Baroque styled furniture is for the person who loves pompous detail, and awe-inspiring first-class luxury. Baroque beds are not commonly found in your local furniture store, as they are a very specialized rare bed that can only be found online.
These stately looks feature grand carvings, and incredibly ornate detail. It seems as though within the last few years this bed as been featured most painted black or in white.
Ideally, when overly ornate beds are painted, they look best when they are slightly worn or distressed which breaks up the paint finish allowing the natural wood to show through.Gloss Black also allows the intense details to shine attracting light to its surface.
Baroque furniture became in fashion with the reign of the French King Louis XIV who introduced a style of excess grandeur and luxury. Baroque furniture encouraged the privileged person of that time a chance to show off their money, wealth and status.
If you decide to decorate using Baroque elements, we can show you how to pull this look together without it feeling overwhelmed. We discuss step-by-step how you can decorate around this magnificent style giving your home a luxurious balanced feel.
One way of toning down very ornate furniture is to pair it with natural elements which takes the edge off of the flamboyant and flashy nature of the excessive details of this furniture. By approaching it with fabric or natural details that are rather dull and organic, it allows the eye not to be overwhelmed, and in essence creates a balance between the simple, and the ornate.
For example- Instead of painting the frame of a baroque chair a traditional gold, one can go for a cream which can be paired with a linen upholstery. When picking colors for your frame, stay away from bright whites, and opt for the greenish grays or creamed whites which have beige or green undertones. Creamy white washes over these colors can also create a depth compared to a simple painted chair.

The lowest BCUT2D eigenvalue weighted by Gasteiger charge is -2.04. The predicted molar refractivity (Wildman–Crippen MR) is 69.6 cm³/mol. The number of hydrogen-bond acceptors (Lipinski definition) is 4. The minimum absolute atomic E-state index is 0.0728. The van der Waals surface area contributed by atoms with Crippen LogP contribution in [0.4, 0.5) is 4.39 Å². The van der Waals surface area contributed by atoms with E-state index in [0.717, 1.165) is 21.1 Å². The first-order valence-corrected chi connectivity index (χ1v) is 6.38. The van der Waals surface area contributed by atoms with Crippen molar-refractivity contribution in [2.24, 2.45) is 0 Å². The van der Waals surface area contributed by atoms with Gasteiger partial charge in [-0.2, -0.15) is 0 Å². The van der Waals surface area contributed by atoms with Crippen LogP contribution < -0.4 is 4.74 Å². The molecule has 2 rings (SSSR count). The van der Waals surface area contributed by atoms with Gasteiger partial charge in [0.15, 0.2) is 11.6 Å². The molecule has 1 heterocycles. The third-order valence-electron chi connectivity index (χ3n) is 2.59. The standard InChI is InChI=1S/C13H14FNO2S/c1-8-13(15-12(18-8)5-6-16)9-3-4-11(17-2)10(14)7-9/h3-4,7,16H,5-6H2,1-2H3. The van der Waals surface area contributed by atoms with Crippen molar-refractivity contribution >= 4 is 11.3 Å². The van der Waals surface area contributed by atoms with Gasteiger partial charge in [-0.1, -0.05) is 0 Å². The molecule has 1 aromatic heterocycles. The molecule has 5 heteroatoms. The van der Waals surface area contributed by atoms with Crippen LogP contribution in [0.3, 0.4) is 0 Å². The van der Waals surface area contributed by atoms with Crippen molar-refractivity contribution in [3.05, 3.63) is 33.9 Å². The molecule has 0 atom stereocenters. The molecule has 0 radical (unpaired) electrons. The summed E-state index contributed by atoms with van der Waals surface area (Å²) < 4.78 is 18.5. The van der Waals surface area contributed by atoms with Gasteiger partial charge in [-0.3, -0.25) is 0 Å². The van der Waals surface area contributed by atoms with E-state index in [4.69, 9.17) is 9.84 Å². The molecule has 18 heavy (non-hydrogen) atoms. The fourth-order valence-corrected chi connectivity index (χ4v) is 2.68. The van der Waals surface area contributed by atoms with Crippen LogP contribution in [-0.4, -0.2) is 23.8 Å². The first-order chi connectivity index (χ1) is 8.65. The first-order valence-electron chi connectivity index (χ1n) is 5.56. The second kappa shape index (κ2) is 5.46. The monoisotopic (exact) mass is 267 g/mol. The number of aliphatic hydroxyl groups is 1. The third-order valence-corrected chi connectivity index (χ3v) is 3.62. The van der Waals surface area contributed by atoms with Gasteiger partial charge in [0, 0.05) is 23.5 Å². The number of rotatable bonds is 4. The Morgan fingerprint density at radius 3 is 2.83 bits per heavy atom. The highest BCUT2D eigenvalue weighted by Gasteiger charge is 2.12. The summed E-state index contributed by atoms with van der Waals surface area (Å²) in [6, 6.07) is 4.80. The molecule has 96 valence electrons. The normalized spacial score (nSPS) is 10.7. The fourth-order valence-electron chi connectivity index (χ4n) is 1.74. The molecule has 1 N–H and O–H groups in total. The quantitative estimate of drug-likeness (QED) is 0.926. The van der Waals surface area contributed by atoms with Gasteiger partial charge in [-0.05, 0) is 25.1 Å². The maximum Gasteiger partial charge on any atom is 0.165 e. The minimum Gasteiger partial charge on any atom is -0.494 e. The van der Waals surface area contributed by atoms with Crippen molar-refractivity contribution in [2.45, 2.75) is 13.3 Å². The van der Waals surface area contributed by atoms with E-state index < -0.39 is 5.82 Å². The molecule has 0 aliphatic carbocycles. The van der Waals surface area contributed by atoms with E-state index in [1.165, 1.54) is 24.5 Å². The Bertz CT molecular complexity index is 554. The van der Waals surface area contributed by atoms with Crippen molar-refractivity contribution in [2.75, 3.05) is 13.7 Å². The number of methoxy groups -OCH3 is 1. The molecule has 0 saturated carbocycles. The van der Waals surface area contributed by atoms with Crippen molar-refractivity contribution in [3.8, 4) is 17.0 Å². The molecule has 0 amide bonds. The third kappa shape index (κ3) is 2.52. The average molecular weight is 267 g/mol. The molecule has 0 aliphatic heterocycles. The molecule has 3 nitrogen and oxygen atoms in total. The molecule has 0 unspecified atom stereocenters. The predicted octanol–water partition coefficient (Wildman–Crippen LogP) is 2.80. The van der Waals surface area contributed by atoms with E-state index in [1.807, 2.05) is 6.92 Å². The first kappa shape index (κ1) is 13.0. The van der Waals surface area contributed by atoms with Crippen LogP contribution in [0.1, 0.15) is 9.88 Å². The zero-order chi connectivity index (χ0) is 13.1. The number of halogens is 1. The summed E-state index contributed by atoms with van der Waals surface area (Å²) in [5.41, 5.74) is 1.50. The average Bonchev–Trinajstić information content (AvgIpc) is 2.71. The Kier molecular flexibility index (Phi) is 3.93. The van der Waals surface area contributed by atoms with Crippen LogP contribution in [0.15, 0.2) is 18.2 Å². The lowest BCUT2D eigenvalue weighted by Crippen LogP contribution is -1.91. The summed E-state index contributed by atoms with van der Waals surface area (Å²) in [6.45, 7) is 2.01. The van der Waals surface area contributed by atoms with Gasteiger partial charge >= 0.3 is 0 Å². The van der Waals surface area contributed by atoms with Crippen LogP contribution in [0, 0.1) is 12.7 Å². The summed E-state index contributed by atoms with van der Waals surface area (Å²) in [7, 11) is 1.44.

Although white has been projected as the typical color for baroque styles, it tends to give a modern feel which is cold. The warmth of the creams, along with distressing will give more of an authentic 17th – 18th century feel than stark whites. In addition, if black is the color choice, again, distress the details of the frame which will give it more depth, showing the natural wood details.
Upholster your baroque chairs with natural linens, hemp or a natural ticking. The natural fabrics will allow a person to take in and appreciate the extravagance of the carvings without feeling overwhelmed.
There are no set rules to decorating, so pair your furniture up with what ever works in your home. I always suggest to find furniture you love and adore and utilize accessories to tie things together.
Remember less is more. More is often overwhelming and messy.
Ornate furniture is almost better with like pieces that tend to pull together the entire look. Opt for additional furniture with details, and cherry pick only the best furniture for your home, and get rid of the excess that just doesn’t measure up or work with the stately furniture of your home.
Again, less is more in many cases. Showcase your best furniture, and accessorize with details that will highlight your style. If you truly are after an 18th century look, put your money into reproduction or authentic furniture, and accessorize with paintings which showcase that period in history such as portraits. You will not need as much furniture as the normal person, as less will be more with embellished furniture.
Don’t be afraid of using gold in your home to pull things together. Gold works beautifully with brighter colors, as well as muted natural looks. If you love silver, work with silver leaf, and pair it with grays. Grey linens, gray throws, and natural linen gray toned pillows. Gold tends to work yellows, and creams, creamy greens with gray tones. Gold and silver serve as neutrals, so when you cannot find a color to work on your chair frame, guaranteed, either of these metallic colors will work well.
French Baroque Rococo Bed Victoria Beckham Harper’s Bazaar December 2009